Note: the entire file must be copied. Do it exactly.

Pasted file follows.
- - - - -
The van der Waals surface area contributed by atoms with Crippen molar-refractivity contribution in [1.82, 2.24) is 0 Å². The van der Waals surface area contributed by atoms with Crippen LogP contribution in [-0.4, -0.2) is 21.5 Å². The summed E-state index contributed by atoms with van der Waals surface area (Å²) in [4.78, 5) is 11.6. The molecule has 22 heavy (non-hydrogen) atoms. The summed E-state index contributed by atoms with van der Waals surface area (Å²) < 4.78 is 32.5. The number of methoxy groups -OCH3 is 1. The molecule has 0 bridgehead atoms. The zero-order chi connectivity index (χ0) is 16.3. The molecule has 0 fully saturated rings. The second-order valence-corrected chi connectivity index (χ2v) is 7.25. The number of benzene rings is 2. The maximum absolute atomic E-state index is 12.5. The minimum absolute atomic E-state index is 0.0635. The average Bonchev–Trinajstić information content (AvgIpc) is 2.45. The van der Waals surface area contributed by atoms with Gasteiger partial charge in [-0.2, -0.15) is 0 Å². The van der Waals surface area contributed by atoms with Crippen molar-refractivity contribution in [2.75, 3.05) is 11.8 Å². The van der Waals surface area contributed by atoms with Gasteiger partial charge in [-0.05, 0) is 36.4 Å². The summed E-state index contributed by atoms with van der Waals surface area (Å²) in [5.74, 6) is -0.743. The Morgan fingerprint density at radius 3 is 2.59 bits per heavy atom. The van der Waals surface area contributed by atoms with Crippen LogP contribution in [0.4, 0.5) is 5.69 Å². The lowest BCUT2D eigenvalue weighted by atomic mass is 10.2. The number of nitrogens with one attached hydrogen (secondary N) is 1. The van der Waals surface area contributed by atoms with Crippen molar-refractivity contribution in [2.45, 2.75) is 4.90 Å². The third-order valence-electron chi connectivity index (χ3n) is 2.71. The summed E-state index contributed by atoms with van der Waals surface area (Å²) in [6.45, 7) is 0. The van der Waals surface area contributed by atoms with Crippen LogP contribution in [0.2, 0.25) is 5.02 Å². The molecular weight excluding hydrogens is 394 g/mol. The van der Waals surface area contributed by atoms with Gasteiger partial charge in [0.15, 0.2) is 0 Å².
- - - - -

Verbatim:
The van der Waals surface area contributed by atoms with Crippen molar-refractivity contribution in [1.82, 2.24) is 0 Å². The van der Waals surface area contributed by atoms with Crippen LogP contribution in [-0.4, -0.2) is 21.5 Å². The summed E-state index contributed by atoms with van der Waals surface area (Å²) in [4.78, 5) is 11.6. The molecule has 22 heavy (non-hydrogen) atoms. The summed E-state index contributed by atoms with van der Waals surface area (Å²) < 4.78 is 32.5. The number of methoxy groups -OCH3 is 1. The molecule has 0 bridgehead atoms. The zero-order chi connectivity index (χ0) is 16.3. The molecule has 0 fully saturated rings. The second-order valence-corrected chi connectivity index (χ2v) is 7.25. The number of benzene rings is 2. The maximum absolute atomic E-state index is 12.5. The minimum absolute atomic E-state index is 0.0635. The average Bonchev–Trinajstić information content (AvgIpc) is 2.45. The van der Waals surface area contributed by atoms with Gasteiger partial charge in [-0.2, -0.15) is 0 Å². The van der Waals surface area contributed by atoms with Crippen molar-refractivity contribution in [2.75, 3.05) is 11.8 Å². The van der Waals surface area contributed by atoms with Gasteiger partial charge in [-0.05, 0) is 36.4 Å². The summed E-state index contributed by atoms with van der Waals surface area (Å²) in [5.74, 6) is -0.743. The Morgan fingerprint density at radius 3 is 2.59 bits per heavy atom. The van der Waals surface area contributed by atoms with Crippen LogP contribution in [0.4, 0.5) is 5.69 Å². The lowest BCUT2D eigenvalue weighted by atomic mass is 10.2. The number of nitrogens with one attached hydrogen (secondary N) is 1. The van der Waals surface area contributed by atoms with Crippen molar-refractivity contribution in [2.45, 2.75) is 4.90 Å². The third-order valence-electron chi connectivity index (χ3n) is 2.71. The summed E-state index contributed by atoms with van der Waals surface area (Å²) in [6.45, 7) is 0. The van der Waals surface area contributed by atoms with Crippen LogP contribution in [0.2, 0.25) is 5.02 Å². The molecular weight excluding hydrogens is 394 g/mol. The van der Waals surface area contributed by atoms with Gasteiger partial charge in [0.15, 0.2) is 0 Å².